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Late Nineteenth-Century Imperialism and the Scramble for Africa 1880-1914.

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Presentation on theme: "Late Nineteenth-Century Imperialism and the Scramble for Africa 1880-1914."— Presentation transcript:


2 Late Nineteenth-Century Imperialism and the Scramble for Africa 1880-1914

3 Define the following to the best of your ability: Imperialism Colonialism Artist: New Colony Six Location: Chicago Song: Don’t you think it’s time you stopped crying

4 The World in 1900: 5 benefits

5 European Investments

6 Causes of Imperialism: 1)Agricultural Revolution 2)Industrial Revolution 3)Nationalism Explain… Also: 4) Social Darwinism

7 Causes of Imperialism: 1) Agricultural Revolution a) more food = more people b) more people need more space to live 2) Industrial Revolution a) need more and more natural resources to use in factories b) need new supplies of labor to keep wages low c) need to find new markets of people to buy products 3) Nationalism a) countries prove their greatness by acquiring colonies b) countries compete with each other to get more colonies 4) Social Darwinism a) strong countries should rule over weak countries b) spread Western Civilization

8 European Imperialism in Asia Crash Course in Imperialism (Minute 0-4) Crash Course in Imperialism (Minute 0-4) China – Potentially huge market – Closed to European trade until 1800s – Opium War (1840) – “Spheres of influence” – Chinese monarchy seriously weakened

9 Dowager Empress Tzu Hsi

10 Opium War, 1840

11 Opium War effects Treaty of Nanjing – Britain given Hong Kong – Extraterritorial Rights Taiping Rebellion Empress Cixi self-strengthening movement China Carved into Spheres of Influence – Open Door Policy Boxer Rebellion




15 Spheres of Influence in China

16 Missionary Activity in China

17 Reaction to Imperialism Rise of Nationalist Movements – India – China

18 “Take up the White Man’s Burden – Send forth the best ye breed – Go bind your sons to exile To serve your captives’ need; To wait in heavy harness On fluttered folk and wild – Your new caught, sullen peoples Half devil and half-child.” Rudyard Kipling, author of The Jungle Book, was an Anglo-Indian – an Englishman who was born in India. His ideas about imperialism can be seen in a poem he wrote in 1889, called The White Man’s Burden:

19 The White Man’s Burden was the idea that Europeans had to conquer the rest of the world, to spread the benefits of Western Civilization. This was supposed to help them…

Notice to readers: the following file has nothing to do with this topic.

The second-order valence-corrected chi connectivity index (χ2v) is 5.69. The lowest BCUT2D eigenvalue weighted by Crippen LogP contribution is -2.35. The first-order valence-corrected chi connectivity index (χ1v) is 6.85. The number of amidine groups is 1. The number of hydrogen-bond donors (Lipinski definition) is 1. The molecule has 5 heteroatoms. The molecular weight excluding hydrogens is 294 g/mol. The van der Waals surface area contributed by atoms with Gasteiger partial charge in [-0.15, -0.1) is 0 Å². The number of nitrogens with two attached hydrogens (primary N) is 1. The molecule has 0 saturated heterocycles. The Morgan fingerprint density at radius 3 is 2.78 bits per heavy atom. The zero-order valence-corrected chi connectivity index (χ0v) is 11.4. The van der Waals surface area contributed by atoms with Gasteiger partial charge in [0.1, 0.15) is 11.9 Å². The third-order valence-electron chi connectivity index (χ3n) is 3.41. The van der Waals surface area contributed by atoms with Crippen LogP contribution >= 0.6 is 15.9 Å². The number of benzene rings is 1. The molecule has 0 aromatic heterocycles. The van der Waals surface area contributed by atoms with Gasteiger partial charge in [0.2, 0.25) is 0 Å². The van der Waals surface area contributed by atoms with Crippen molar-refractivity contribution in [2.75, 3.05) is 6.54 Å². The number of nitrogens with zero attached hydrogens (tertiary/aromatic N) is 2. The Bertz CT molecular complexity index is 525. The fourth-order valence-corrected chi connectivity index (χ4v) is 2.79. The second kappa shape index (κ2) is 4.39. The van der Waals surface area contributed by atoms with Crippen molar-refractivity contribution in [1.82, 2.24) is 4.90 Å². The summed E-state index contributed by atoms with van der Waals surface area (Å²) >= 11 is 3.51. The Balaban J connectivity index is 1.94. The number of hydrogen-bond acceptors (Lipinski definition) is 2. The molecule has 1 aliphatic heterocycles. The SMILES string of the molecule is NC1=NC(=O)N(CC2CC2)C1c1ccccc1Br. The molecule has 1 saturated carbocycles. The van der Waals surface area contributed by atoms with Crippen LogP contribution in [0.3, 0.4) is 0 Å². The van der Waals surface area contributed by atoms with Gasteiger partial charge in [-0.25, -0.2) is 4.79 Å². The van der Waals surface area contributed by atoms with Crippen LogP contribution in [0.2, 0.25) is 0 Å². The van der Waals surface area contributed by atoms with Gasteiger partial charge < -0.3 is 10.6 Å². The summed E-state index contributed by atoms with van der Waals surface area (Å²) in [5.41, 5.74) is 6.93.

20 Imperialism in India Fall of Mughal Empire- Controlled by British East India Company (“Jewel in the Crown”) Negative Impacts – Loss of self-sufficiency – Cash crops leads to famine – Indian companies go out of business – Loss of traditional culture Positive Impacts – Industrialization – Education – Sanitation

21 Mahatma Gandhi was born in India around the same time as Rudyard Kipling. Gandhi lived in India and Africa and studied law in England, but he had different ideas about imperialism. Reporter: “What do you think about Western Civilization?” Gandhi: “I think it would be a good idea!” Gandhi led India to independence from England through nonviolent resistance.

22 Gandhi and others thought that Europeans were just talking about helping the people they conquered. The West wasn’t really civilized. It was brutally conquering the entire world and taking foreign countries’ natural resources.

23 Mohandas Gandhi

24 Boxer Rebellion

25 Southeast Asia PowerLands ClaimedMajor Trade Products DutchJava, Sumatra, Borneo, Bali Oil, Tin, rubber BritishMalaysia, BurmaTin, Rubber FrenchVietnam, Laos, Cambodia Rice AmericansPhilippines, Hawaii Sugar, Bananas, Pineapples

26 Sun-Yat Sen

27 British Empire- Horrible Histories “The Sun Never Sets on the British Empire”Horrible Histories

28 Cecil Rhodes



31 Map_22.05.jpg

32 Map_22.06.jpg

33 Scramble for Africa 1882- King Leopold II of Belgium claims the Congo – Claims to end slavery 1880- Scramble for Africa begins Berlin Conference in 1884-85 – Africa divided with little thought to how African ethnic or linguistic groups were distributed By 1914 only Liberia and Ethiopia remained free from European control

34 King Leopold

35 Scramble for Africa

36 Berlin Conference

37 Africa 1914

38 African Conflicts South Africa – 1816- Shaka Zulu – Boers and the Great Trek – Boer War 1899-1902 Ethiopia – Menelik II – Battle of Adowa- Ethiopians defeat Italians

39 Shaka Zulu

40 Menelik II

41 “Heart of Darkness”

42 Impacts on Africa Positive – Reduced Local Warfare – Improved Sanitation – Life Span and Literacy Rates Increased Negative – Loss of land and independence – Breakdown of traditional culture – Division of Continent

43 The United States and Possessions


45 Cartoon of Spanish-American War

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